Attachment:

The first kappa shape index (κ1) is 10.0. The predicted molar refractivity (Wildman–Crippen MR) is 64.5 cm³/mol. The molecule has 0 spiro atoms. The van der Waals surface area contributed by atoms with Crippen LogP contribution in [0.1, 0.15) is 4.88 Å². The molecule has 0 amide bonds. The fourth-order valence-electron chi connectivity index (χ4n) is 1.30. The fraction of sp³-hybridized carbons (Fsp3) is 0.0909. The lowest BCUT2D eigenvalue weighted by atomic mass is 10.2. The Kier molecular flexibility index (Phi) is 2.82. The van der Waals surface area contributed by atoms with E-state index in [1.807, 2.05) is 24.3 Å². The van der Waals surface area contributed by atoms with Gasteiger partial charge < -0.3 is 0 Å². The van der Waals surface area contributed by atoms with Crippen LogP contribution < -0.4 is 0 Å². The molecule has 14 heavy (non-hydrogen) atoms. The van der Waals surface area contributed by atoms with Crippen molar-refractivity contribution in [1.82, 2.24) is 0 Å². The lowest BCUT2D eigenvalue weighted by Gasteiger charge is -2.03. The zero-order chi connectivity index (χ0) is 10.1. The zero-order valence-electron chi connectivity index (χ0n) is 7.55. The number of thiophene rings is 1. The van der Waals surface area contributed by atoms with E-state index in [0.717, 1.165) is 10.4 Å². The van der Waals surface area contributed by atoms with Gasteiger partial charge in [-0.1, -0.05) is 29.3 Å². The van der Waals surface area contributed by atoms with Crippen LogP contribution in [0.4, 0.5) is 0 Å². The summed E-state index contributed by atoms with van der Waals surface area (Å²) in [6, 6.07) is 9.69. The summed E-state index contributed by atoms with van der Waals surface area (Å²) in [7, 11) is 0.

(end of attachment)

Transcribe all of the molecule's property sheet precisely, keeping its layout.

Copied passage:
The first kappa shape index (κ1) is 10.0. The predicted molar refractivity (Wildman–Crippen MR) is 64.5 cm³/mol. The molecule has 0 spiro atoms. The van der Waals surface area contributed by atoms with Crippen LogP contribution in [0.1, 0.15) is 4.88 Å². The molecule has 0 amide bonds. The fourth-order valence-electron chi connectivity index (χ4n) is 1.30. The fraction of sp³-hybridized carbons (Fsp3) is 0.0909. The lowest BCUT2D eigenvalue weighted by atomic mass is 10.2. The Kier molecular flexibility index (Phi) is 2.82. The van der Waals surface area contributed by atoms with E-state index in [1.807, 2.05) is 24.3 Å². The van der Waals surface area contributed by atoms with Gasteiger partial charge < -0.3 is 0 Å². The van der Waals surface area contributed by atoms with Crippen LogP contribution < -0.4 is 0 Å². The molecule has 14 heavy (non-hydrogen) atoms. The van der Waals surface area contributed by atoms with Crippen molar-refractivity contribution in [1.82, 2.24) is 0 Å². The lowest BCUT2D eigenvalue weighted by Gasteiger charge is -2.03. The zero-order chi connectivity index (χ0) is 10.1. The zero-order valence-electron chi connectivity index (χ0n) is 7.55. The number of thiophene rings is 1. The van der Waals surface area contributed by atoms with E-state index in [0.717, 1.165) is 10.4 Å². The van der Waals surface area contributed by atoms with Gasteiger partial charge in [-0.1, -0.05) is 29.3 Å². The van der Waals surface area contributed by atoms with Crippen LogP contribution in [0.4, 0.5) is 0 Å². The summed E-state index contributed by atoms with van der Waals surface area (Å²) in [6, 6.07) is 9.69. The summed E-state index contributed by atoms with van der Waals surface area (Å²) in [7, 11) is 0.